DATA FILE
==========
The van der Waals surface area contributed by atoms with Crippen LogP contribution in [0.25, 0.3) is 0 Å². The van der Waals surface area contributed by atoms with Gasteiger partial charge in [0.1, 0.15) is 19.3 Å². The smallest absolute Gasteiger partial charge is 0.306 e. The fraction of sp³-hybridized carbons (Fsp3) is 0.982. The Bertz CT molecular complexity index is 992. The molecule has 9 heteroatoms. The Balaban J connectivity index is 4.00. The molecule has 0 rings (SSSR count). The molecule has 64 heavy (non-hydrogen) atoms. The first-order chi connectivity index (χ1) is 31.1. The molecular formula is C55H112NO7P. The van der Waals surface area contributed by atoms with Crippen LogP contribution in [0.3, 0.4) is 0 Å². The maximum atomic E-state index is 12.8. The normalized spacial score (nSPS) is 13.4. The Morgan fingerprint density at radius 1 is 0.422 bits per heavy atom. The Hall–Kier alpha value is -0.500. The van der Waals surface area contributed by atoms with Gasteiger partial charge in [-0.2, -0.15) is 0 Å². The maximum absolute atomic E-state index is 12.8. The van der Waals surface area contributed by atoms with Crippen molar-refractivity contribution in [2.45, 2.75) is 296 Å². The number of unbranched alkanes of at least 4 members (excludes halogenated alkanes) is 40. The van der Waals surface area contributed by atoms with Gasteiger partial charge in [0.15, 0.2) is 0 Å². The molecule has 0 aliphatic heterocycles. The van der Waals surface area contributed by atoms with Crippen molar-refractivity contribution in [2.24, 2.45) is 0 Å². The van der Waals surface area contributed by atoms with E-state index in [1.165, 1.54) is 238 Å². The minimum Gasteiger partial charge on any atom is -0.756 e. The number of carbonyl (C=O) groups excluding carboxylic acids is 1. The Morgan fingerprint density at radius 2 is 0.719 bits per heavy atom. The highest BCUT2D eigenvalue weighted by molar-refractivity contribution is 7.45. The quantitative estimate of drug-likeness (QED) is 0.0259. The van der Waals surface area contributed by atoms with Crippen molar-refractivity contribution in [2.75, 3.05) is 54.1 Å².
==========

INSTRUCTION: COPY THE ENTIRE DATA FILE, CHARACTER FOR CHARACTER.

The van der Waals surface area contributed by atoms with Crippen LogP contribution in [0.25, 0.3) is 0 Å². The van der Waals surface area contributed by atoms with Gasteiger partial charge in [0.1, 0.15) is 19.3 Å². The smallest absolute Gasteiger partial charge is 0.306 e. The fraction of sp³-hybridized carbons (Fsp3) is 0.982. The Bertz CT molecular complexity index is 992. The molecule has 9 heteroatoms. The Balaban J connectivity index is 4.00. The molecule has 0 rings (SSSR count). The molecule has 64 heavy (non-hydrogen) atoms. The first-order chi connectivity index (χ1) is 31.1. The molecular formula is C55H112NO7P. The van der Waals surface area contributed by atoms with Crippen LogP contribution in [0.3, 0.4) is 0 Å². The maximum atomic E-state index is 12.8. The normalized spacial score (nSPS) is 13.4. The Morgan fingerprint density at radius 1 is 0.422 bits per heavy atom. The Hall–Kier alpha value is -0.500. The van der Waals surface area contributed by atoms with Gasteiger partial charge in [-0.2, -0.15) is 0 Å². The maximum absolute atomic E-state index is 12.8. The van der Waals surface area contributed by atoms with Crippen molar-refractivity contribution in [2.45, 2.75) is 296 Å². The number of unbranched alkanes of at least 4 members (excludes halogenated alkanes) is 40. The van der Waals surface area contributed by atoms with Gasteiger partial charge in [0.15, 0.2) is 0 Å². The molecule has 0 aliphatic heterocycles. The van der Waals surface area contributed by atoms with Crippen molar-refractivity contribution in [2.24, 2.45) is 0 Å². The van der Waals surface area contributed by atoms with E-state index in [1.165, 1.54) is 238 Å². The minimum Gasteiger partial charge on any atom is -0.756 e. The number of carbonyl (C=O) groups excluding carboxylic acids is 1. The Morgan fingerprint density at radius 2 is 0.719 bits per heavy atom. The highest BCUT2D eigenvalue weighted by molar-refractivity contribution is 7.45. The quantitative estimate of drug-likeness (QED) is 0.0259. The van der Waals surface area contributed by atoms with Crippen molar-refractivity contribution in [2.75, 3.05) is 54.1 Å².